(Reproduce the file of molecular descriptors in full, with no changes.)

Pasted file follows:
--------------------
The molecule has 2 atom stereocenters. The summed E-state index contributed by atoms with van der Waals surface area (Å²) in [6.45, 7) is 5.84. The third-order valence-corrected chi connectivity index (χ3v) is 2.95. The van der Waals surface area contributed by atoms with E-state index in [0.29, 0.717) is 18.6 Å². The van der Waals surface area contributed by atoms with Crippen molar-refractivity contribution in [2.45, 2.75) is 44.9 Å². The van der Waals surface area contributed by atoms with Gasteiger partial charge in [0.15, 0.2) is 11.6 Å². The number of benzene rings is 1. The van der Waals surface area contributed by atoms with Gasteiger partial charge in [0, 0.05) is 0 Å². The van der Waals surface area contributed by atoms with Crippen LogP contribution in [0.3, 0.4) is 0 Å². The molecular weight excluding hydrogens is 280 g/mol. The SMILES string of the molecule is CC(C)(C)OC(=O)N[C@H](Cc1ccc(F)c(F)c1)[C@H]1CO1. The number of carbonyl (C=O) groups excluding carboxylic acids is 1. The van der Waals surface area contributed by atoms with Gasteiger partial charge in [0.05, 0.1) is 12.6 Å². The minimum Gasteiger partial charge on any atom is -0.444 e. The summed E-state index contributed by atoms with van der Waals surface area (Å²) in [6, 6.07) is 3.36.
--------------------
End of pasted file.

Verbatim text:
The molecule has 2 atom stereocenters. The summed E-state index contributed by atoms with van der Waals surface area (Å²) in [6.45, 7) is 5.84. The third-order valence-corrected chi connectivity index (χ3v) is 2.95. The van der Waals surface area contributed by atoms with E-state index in [0.29, 0.717) is 18.6 Å². The van der Waals surface area contributed by atoms with Crippen molar-refractivity contribution in [2.45, 2.75) is 44.9 Å². The van der Waals surface area contributed by atoms with Gasteiger partial charge in [0.15, 0.2) is 11.6 Å². The number of benzene rings is 1. The van der Waals surface area contributed by atoms with Gasteiger partial charge in [0, 0.05) is 0 Å². The van der Waals surface area contributed by atoms with Crippen LogP contribution in [0.3, 0.4) is 0 Å². The molecular weight excluding hydrogens is 280 g/mol. The SMILES string of the molecule is CC(C)(C)OC(=O)N[C@H](Cc1ccc(F)c(F)c1)[C@H]1CO1. The number of carbonyl (C=O) groups excluding carboxylic acids is 1. The van der Waals surface area contributed by atoms with Gasteiger partial charge in [0.05, 0.1) is 12.6 Å². The minimum Gasteiger partial charge on any atom is -0.444 e. The summed E-state index contributed by atoms with van der Waals surface area (Å²) in [6, 6.07) is 3.36.